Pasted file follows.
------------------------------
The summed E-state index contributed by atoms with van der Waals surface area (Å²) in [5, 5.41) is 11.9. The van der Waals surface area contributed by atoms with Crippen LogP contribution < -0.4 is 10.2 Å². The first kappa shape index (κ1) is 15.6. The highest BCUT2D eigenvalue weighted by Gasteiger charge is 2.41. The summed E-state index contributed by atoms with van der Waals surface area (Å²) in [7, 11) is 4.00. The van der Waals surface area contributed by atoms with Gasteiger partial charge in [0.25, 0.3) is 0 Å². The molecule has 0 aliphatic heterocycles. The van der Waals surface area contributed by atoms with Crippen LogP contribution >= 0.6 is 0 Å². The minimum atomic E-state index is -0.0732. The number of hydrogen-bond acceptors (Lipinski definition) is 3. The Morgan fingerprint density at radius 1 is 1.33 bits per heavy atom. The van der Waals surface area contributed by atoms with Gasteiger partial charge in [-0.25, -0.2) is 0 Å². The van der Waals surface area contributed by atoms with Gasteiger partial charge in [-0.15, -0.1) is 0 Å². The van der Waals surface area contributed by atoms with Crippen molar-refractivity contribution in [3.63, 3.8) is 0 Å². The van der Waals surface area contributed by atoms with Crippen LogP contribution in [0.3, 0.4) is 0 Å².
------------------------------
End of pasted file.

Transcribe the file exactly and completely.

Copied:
The summed E-state index contributed by atoms with van der Waals surface area (Å²) in [5, 5.41) is 11.9. The van der Waals surface area contributed by atoms with Crippen LogP contribution < -0.4 is 10.2 Å². The first kappa shape index (κ1) is 15.6. The highest BCUT2D eigenvalue weighted by Gasteiger charge is 2.41. The summed E-state index contributed by atoms with van der Waals surface area (Å²) in [7, 11) is 4.00. The van der Waals surface area contributed by atoms with Gasteiger partial charge in [0.25, 0.3) is 0 Å². The molecule has 0 aliphatic heterocycles. The van der Waals surface area contributed by atoms with Crippen LogP contribution >= 0.6 is 0 Å². The minimum atomic E-state index is -0.0732. The number of hydrogen-bond acceptors (Lipinski definition) is 3. The Morgan fingerprint density at radius 1 is 1.33 bits per heavy atom. The van der Waals surface area contributed by atoms with Gasteiger partial charge in [-0.25, -0.2) is 0 Å². The van der Waals surface area contributed by atoms with Gasteiger partial charge in [-0.15, -0.1) is 0 Å². The van der Waals surface area contributed by atoms with Crippen molar-refractivity contribution in [3.63, 3.8) is 0 Å². The van der Waals surface area contributed by atoms with Crippen LogP contribution in [0.3, 0.4) is 0 Å².